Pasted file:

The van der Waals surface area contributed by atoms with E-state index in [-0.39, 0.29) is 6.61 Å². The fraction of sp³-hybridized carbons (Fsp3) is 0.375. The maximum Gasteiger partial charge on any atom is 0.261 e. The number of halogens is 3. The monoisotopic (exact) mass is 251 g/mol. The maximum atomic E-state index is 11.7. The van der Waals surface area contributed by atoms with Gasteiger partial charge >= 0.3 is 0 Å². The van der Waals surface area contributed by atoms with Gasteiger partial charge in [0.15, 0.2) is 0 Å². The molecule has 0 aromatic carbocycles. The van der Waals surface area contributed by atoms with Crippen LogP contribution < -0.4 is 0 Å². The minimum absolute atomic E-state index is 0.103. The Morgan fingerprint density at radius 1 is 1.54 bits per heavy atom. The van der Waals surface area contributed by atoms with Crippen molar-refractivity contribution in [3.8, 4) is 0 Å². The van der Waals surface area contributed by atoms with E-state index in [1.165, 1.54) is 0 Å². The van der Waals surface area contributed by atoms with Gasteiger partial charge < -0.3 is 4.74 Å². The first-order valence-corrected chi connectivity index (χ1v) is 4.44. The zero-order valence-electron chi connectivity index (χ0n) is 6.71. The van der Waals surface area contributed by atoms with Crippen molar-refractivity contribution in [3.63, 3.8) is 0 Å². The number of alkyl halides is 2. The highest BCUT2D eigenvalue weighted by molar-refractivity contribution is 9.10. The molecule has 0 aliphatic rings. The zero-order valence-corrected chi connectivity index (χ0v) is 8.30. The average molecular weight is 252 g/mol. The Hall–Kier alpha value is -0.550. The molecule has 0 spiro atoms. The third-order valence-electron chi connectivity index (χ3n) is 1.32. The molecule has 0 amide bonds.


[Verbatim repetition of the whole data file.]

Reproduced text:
The van der Waals surface area contributed by atoms with E-state index in [-0.39, 0.29) is 6.61 Å². The fraction of sp³-hybridized carbons (Fsp3) is 0.375. The maximum Gasteiger partial charge on any atom is 0.261 e. The number of halogens is 3. The monoisotopic (exact) mass is 251 g/mol. The maximum atomic E-state index is 11.7. The van der Waals surface area contributed by atoms with Gasteiger partial charge >= 0.3 is 0 Å². The van der Waals surface area contributed by atoms with Gasteiger partial charge in [0.15, 0.2) is 0 Å². The molecule has 0 aromatic carbocycles. The van der Waals surface area contributed by atoms with Crippen LogP contribution < -0.4 is 0 Å². The minimum absolute atomic E-state index is 0.103. The Morgan fingerprint density at radius 1 is 1.54 bits per heavy atom. The van der Waals surface area contributed by atoms with Crippen molar-refractivity contribution in [3.8, 4) is 0 Å². The van der Waals surface area contributed by atoms with E-state index in [1.165, 1.54) is 0 Å². The van der Waals surface area contributed by atoms with Gasteiger partial charge < -0.3 is 4.74 Å². The first-order valence-corrected chi connectivity index (χ1v) is 4.44. The zero-order valence-electron chi connectivity index (χ0n) is 6.71. The van der Waals surface area contributed by atoms with Crippen molar-refractivity contribution in [3.63, 3.8) is 0 Å². The number of alkyl halides is 2. The highest BCUT2D eigenvalue weighted by molar-refractivity contribution is 9.10. The molecule has 0 aliphatic rings. The zero-order valence-corrected chi connectivity index (χ0v) is 8.30. The average molecular weight is 252 g/mol. The Hall–Kier alpha value is -0.550. The molecule has 0 spiro atoms. The third-order valence-electron chi connectivity index (χ3n) is 1.32. The molecule has 0 amide bonds.